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Before A Young Prep Football Star Took His Own Life There Was An Intense Search For Stability And Support In His Life


Bryce Gowdy Even at 3 a.m., Bryce Gowdy couldn’t sleep. Curling into an easy chair in a corner of their hotel room, he watched his brother fall onto one bed and Shibbon Winelle shivers on the other.

Normally, Bryce would share her bed with her, but she wasn’t feeling well. Even after cranking up the thermostat to its highest setting, it wasn’t warm enough inside; so she asked him: Can you get my favorite pink blanket from the car?

On December 18, 2019, Shibbon and her three boys

Bryce Gowdy

17-year-old bryce gowdy, 16-year-old Brayden, and 12-year-old Brisai — had almost succumbed to homelessness. For months prior, they had camped out in cars, friends’ houses, barbershops, and hotels when they were lucky.

Shibbon had dropped Brisai off with a friend and exchanged her last few dollars for some rest here. Unfortunately, they checked in after midnight, meaning when they checked out in the morning they would have nowhere else to go.

Bryce knew exactly where his future lay. A star wide receiver for Deerfield Beach High, he was days away from leaving Florida on a full-ride scholarship to Georgia Tech.


The cost-of-attendance stipend included with his scholarship might have been the lifeboat for his struggling family; an NFL contract in three or four years could have been the wind that carried them back home.

Bryce Gowdy was struggling to cope with the cost. Few people knew about his family’s plight, and when he confided in coaches and friends, he expressed that he couldn’t imagine enjoying Division I life while his family struggled for safety.

Bryce sent his last text message from his phone to Cammie, simply saying: “I feel stuck.” She asked what that meant and he didn’t respond; when she called to ask what that meant, Bryce didn’t answer either.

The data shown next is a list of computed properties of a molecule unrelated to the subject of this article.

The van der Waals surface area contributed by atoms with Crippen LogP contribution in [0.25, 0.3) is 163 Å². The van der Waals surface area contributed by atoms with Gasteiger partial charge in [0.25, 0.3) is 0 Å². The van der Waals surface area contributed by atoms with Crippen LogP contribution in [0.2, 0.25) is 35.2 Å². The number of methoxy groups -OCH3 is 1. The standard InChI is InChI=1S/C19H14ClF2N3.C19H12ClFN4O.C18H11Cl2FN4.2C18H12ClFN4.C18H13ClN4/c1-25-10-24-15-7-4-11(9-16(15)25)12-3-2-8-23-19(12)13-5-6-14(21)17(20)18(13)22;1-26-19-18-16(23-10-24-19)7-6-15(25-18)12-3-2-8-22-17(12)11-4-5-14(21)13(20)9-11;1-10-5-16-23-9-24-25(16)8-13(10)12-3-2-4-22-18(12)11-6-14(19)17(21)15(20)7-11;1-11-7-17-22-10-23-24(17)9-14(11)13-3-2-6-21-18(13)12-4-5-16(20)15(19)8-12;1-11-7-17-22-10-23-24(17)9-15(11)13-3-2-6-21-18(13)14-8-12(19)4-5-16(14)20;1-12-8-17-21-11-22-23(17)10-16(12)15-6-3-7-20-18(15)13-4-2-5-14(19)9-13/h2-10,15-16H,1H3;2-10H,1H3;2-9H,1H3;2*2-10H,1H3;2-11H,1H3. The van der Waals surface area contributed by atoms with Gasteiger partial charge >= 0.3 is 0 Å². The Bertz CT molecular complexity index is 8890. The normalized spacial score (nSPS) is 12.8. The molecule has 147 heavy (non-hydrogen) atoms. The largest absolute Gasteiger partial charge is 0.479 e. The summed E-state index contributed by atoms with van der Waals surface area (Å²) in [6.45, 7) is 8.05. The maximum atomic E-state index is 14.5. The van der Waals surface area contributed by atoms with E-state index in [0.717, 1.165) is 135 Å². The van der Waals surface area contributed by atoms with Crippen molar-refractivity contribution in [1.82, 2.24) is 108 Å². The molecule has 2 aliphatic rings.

As he left to get his mother’s blanket from the hotel room window, bryce gowdy left both his phone and wallet on the windowsill as well as leaving slides underneath chairs so he could come back without needing a key. Instead of coming back inside, however, Bryce ventured further into the freezing night and onto train tracks where he ultimately took his life.

Shibbon was startled awake hours later by the sound of her son’s footsteps outside. A year later, Shibbon still doesn’t understand why he never returned.

Bryce had a difficult childhood. He didn’t meet his father, Frankie Gowdy, until his fourth birthday party. That year his mother married the father of her youngest son and moved the family to Texas; when this man became abusive — Bryce would later write poetry about seeing him put a gun to her head — they fled back to Florida where Bryce found football for himself.

Frankie had been Deerfield Beach’s star quarterback in the mid-90s, but his academic status never allowed him to attend college. On the contrary, Bryce would race from practice to the library to borrow biographies and strategy books – determined to succeed where his father had fallen short.

Bryce suffered his first concussion

Bryce suffered his first concussion at 11, and after months of being sidelined, he told his mom he didn’t see the point in living anymore.

Though there is still debate as to whether there is a connection between concussions and depression, studies show a higher likelihood of depression among those who have repeated concussions and those with a family history of mental illness.

Shibbon had been suicidal for years before recovering through intensive therapy – Shibbon put her son into counseling right away!

By high school, Bryce’s home life had settled. His dad Shibbon worked a 9-to-5 job at a catalog company and they didn’t have much money but that didn’t deter Bryce who enjoyed bragging about how fast he could type on his T9-enabled flip phone,

earning everyone to call his beat-up Charger “Hellcat.” Enrolling in the International Baccalaureate program, he began becoming socially aware; rapping about the American Dream while growing long dreads like his idol

J.Cole whose nickname also referenced him

He hoped people would stereotype him so he could surprise them with his intellect.

“He was the go-to for advice,” Avery Johnson remarked. “Whether it was about school or girls – whatever it was, he always knew exactly what to say. He was just… wise.”

His football skills were equally as sharp, running routes like they had been drawn in the grass. At 6-foot-3 and 210 pounds, he could use his size to take down cornerbacks on running plays while never dropping passes even with two or three defenders draped over him. By November 2017, Syracuse offered him his first scholarship offer; by junior season he had seven more.

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